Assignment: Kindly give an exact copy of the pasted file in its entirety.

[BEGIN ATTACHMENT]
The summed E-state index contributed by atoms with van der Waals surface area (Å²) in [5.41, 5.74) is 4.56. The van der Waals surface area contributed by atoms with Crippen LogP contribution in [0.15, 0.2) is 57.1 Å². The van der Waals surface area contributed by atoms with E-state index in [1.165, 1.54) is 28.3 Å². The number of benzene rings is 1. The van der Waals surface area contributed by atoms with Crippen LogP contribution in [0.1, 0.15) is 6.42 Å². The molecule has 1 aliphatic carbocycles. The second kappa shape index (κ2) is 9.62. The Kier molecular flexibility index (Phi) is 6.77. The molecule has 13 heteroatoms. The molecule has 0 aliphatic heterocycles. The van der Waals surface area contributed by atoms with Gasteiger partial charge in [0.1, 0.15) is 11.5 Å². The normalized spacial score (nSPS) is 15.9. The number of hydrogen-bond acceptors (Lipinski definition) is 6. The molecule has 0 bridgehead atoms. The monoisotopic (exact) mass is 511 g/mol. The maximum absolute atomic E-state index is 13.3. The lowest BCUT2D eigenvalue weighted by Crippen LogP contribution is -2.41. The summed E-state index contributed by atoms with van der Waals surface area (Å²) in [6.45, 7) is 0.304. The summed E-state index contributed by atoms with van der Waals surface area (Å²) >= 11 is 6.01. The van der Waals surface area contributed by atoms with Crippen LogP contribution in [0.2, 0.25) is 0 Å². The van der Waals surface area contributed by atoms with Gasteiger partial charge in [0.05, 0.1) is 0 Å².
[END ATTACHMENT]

The summed E-state index contributed by atoms with van der Waals surface area (Å²) in [5.41, 5.74) is 4.56. The van der Waals surface area contributed by atoms with Crippen LogP contribution in [0.15, 0.2) is 57.1 Å². The van der Waals surface area contributed by atoms with E-state index in [1.165, 1.54) is 28.3 Å². The number of benzene rings is 1. The van der Waals surface area contributed by atoms with Crippen LogP contribution in [0.1, 0.15) is 6.42 Å². The molecule has 1 aliphatic carbocycles. The second kappa shape index (κ2) is 9.62. The Kier molecular flexibility index (Phi) is 6.77. The molecule has 13 heteroatoms. The molecule has 0 aliphatic heterocycles. The van der Waals surface area contributed by atoms with Gasteiger partial charge in [0.1, 0.15) is 11.5 Å². The normalized spacial score (nSPS) is 15.9. The number of hydrogen-bond acceptors (Lipinski definition) is 6. The molecule has 0 bridgehead atoms. The monoisotopic (exact) mass is 511 g/mol. The maximum absolute atomic E-state index is 13.3. The lowest BCUT2D eigenvalue weighted by Crippen LogP contribution is -2.41. The summed E-state index contributed by atoms with van der Waals surface area (Å²) in [6.45, 7) is 0.304. The summed E-state index contributed by atoms with van der Waals surface area (Å²) >= 11 is 6.01. The van der Waals surface area contributed by atoms with Crippen LogP contribution in [0.2, 0.25) is 0 Å². The van der Waals surface area contributed by atoms with Gasteiger partial charge in [0.05, 0.1) is 0 Å².